In an emergency, the brakes of a car can be the difference between you surviving or getting injured or even perishing. Brakes are meant to slow down and stop a car. Hence, a car should always have functional and reliable brakes.
Over the years, the need of reliable brakes has lead to the creation of anti-lock braking system, on top of the normal brakes that has been present for years. Everything you need to know about ABS and Non-ABS braking systems has been outlined in this articles for you.
History of ABS (anti-lock braking system)
The antilock braking system was first introduced in the 1970s. Even though a good number of its basic concepts still remain, the ABS has continually been developed into a more efficient system. The ABS system became popular in the 1980s and was more common in the luxury car models. But from 2012, all passenger cars are fitted with ABS. Although, some old car models still use the normal braking system.
Pros of ABS:
- Ability to steer a vehicle under intense braking – ABS enables the driver to maintain grip on wheels, hence they can still steer a vehicle around obstacles even when in emergency scenarios.
- Capability to stop on a wet or icy surface – antilock brake system prevents your tires from locking up, thus braking on wet surfaces is very possible.
- Ability to avoid skids and crashes – the chances crashing your car are greatly reduced as ABS assists the car to maintain traction.
- Lesser stopping distance – ABS enables the wheels of the car to stop wasting distance skidding, hence, the antilock brakes are capable to minimize braking distance.
Cons of ABS:
- Increases complications to the vehicle’s electronic system – the addition of the ABS into a vehicle’s electronic system may heighten the chances of system damage.
- Increased expenses – the cost of maintenance increases as sensors on wheels need regular inspection. Sensors may require to be recalibrated from time to time.
- Inconsistent stopping distances – the capability of ABS to offer sure footed braking may as well experience inconsistencies when it comes to stopping distances on different road surfaces under different driving circumstances.
Braking with Non-ABS brake system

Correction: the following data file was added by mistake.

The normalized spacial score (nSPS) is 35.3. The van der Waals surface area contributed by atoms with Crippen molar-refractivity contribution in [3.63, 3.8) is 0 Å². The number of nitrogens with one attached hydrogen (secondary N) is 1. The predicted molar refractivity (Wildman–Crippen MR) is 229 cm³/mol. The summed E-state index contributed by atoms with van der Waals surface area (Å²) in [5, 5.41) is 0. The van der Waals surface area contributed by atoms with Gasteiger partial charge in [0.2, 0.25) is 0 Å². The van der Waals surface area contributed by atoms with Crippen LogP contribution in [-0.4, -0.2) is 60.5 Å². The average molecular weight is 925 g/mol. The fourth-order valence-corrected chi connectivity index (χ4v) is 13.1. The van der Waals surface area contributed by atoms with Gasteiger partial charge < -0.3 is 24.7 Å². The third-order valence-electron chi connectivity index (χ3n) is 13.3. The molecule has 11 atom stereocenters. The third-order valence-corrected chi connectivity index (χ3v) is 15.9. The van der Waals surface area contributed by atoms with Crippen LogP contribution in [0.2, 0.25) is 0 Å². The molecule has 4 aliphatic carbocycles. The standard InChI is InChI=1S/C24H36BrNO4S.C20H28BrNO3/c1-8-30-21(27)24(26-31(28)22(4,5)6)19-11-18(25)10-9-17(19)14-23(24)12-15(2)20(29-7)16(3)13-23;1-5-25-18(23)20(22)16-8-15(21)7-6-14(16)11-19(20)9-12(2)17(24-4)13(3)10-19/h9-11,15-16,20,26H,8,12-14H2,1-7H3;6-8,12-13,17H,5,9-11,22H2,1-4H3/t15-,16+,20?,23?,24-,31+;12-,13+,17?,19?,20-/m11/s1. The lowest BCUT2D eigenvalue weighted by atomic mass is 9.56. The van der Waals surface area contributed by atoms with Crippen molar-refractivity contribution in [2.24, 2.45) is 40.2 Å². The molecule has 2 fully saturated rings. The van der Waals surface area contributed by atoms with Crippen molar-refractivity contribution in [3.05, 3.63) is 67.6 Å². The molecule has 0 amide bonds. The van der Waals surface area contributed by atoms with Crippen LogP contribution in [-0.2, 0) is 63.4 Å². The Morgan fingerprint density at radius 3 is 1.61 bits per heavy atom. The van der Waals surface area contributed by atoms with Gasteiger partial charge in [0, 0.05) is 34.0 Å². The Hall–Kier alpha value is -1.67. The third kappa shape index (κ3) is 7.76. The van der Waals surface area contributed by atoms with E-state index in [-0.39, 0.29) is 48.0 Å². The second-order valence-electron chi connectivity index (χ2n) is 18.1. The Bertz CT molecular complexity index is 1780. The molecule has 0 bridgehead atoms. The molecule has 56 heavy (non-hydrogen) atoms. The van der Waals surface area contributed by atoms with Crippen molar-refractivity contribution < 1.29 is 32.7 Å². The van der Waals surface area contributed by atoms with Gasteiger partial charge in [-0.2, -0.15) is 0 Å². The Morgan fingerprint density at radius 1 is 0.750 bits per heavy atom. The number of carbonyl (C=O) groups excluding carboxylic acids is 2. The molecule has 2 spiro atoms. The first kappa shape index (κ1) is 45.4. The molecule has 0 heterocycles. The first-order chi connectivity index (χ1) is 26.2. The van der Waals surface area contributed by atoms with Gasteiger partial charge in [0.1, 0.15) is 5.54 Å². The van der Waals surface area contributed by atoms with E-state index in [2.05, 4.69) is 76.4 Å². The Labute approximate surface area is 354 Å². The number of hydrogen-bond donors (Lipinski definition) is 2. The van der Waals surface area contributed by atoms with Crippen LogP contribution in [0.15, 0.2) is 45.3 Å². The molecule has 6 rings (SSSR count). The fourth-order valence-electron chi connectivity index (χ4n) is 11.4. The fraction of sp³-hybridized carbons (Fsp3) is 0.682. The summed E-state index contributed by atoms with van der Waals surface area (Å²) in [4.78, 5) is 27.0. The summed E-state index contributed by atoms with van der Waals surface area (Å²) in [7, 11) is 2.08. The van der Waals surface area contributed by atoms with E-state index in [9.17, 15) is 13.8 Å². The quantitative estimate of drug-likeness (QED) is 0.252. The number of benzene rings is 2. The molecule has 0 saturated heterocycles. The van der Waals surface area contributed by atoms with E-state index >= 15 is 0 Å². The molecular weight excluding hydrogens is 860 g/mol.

The normal or traditional brakes function in a very simple way. All you have to do is to push the brake pedal, then the brake pads apply pressure, and the car slows down slowly. But on a slippery or wet surface, it’s simple to clamp the brakes hard enough that the wheels stop turning and start to slide on the surface of the road. This is can turn out to be dangerous as it causes the car to skid unpredictably out of control. Thus, drivers learned the skills for preventing that kind of uncontrolled slide.
The skill is to firmly pressure the brakes until the tires are just about to break loose, then let off slightly to enable the tires to resume rolling. This procedure is repeated in rapid succession, pumping the brakes to acquire maximum braking grip without skidding. It takes some practice to master this skill, but it generally functions very well the moment drivers have practiced and mastered the skill.
Braking with ABS system
The Non-ABS system functions very well but it is not very reliable. The ABS is almost similar in function but faster and reliable. The ABS pulses the whole brake system several times per second, utilizing a computer to determine whether any of the wheels are about to slide and unleashing brake pressure at exactly the ideal time, thus making the braking process to be much efficient.
For the driver to brake well using the antilock braking system, the driver passes down hard on the brake pedal and holds it there. This might seem strange to a driver who is not familiar with it, as the brake pedal will pulsate against your foot, and the brakes themselves create a grinding sound. There is nothing to worry if you hear such a sound as its normal. But unlike the normal brakes, the driver shouldn’t attempt to pump the brakes as this will mess with the antilock brake system performing its work.
Whether your car is equipped with ABS or normal braking, it is important as a driver to learn the basics of braking. After looking at both the ABS and Non-ABS braking systems, it is clear that the cars with antilock braking systems are much safer and reliable as they can function in all weather conditions unlike normal braking system. But with proper skills and techniques, all the braking systems can be relied on.
Summary of Contents
Kevin Nicholas is an automotive technician who is a genius at software and hardware-related issues. He manually tested more than a hundred OBD scanners and gave his honest opinion on whether the device was worth the money or not. His in-depth OBD review articles help people choose the right product, whether it is a European, American, or Asian vehicle. He completed his Automotive Specialized Training Course at Universal Technical Institute and has more than 15 years of experience in the field.